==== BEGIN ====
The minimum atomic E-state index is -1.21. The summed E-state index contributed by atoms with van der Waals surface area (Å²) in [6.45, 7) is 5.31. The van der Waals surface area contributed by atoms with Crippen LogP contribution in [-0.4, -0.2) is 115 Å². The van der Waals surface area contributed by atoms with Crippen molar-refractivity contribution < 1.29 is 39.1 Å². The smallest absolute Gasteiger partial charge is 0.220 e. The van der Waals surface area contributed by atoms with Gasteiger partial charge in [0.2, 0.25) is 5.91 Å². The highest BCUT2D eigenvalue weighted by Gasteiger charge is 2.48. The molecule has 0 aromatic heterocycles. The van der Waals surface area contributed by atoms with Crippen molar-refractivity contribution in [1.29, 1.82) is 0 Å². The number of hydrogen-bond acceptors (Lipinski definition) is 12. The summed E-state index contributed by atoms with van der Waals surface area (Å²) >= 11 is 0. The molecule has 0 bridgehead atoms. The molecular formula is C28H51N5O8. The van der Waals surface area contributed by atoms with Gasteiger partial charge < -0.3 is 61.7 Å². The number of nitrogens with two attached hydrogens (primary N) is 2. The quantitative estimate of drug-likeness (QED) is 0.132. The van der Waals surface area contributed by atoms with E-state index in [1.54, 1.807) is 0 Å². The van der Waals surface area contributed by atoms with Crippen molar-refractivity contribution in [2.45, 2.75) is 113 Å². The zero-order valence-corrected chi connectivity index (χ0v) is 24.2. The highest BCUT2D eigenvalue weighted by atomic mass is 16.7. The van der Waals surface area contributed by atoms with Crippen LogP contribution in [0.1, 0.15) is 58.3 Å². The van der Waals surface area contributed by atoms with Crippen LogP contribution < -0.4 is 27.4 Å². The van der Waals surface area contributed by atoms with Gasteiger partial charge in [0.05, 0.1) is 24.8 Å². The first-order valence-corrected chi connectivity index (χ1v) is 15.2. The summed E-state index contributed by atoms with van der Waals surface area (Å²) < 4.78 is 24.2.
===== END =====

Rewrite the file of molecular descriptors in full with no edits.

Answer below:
The minimum atomic E-state index is -1.21. The summed E-state index contributed by atoms with van der Waals surface area (Å²) in [6.45, 7) is 5.31. The van der Waals surface area contributed by atoms with Crippen LogP contribution in [-0.4, -0.2) is 115 Å². The van der Waals surface area contributed by atoms with Crippen molar-refractivity contribution < 1.29 is 39.1 Å². The smallest absolute Gasteiger partial charge is 0.220 e. The van der Waals surface area contributed by atoms with Gasteiger partial charge in [0.2, 0.25) is 5.91 Å². The highest BCUT2D eigenvalue weighted by Gasteiger charge is 2.48. The molecule has 0 aromatic heterocycles. The van der Waals surface area contributed by atoms with Crippen molar-refractivity contribution in [1.29, 1.82) is 0 Å². The number of hydrogen-bond acceptors (Lipinski definition) is 12. The summed E-state index contributed by atoms with van der Waals surface area (Å²) >= 11 is 0. The molecule has 0 bridgehead atoms. The molecular formula is C28H51N5O8. The van der Waals surface area contributed by atoms with Gasteiger partial charge < -0.3 is 61.7 Å². The number of nitrogens with two attached hydrogens (primary N) is 2. The quantitative estimate of drug-likeness (QED) is 0.132. The van der Waals surface area contributed by atoms with E-state index in [1.54, 1.807) is 0 Å². The van der Waals surface area contributed by atoms with Crippen molar-refractivity contribution in [2.45, 2.75) is 113 Å². The zero-order valence-corrected chi connectivity index (χ0v) is 24.2. The highest BCUT2D eigenvalue weighted by atomic mass is 16.7. The van der Waals surface area contributed by atoms with Crippen LogP contribution in [0.1, 0.15) is 58.3 Å². The van der Waals surface area contributed by atoms with Crippen LogP contribution < -0.4 is 27.4 Å². The van der Waals surface area contributed by atoms with Gasteiger partial charge in [0.05, 0.1) is 24.8 Å². The first-order valence-corrected chi connectivity index (χ1v) is 15.2. The summed E-state index contributed by atoms with van der Waals surface area (Å²) < 4.78 is 24.2.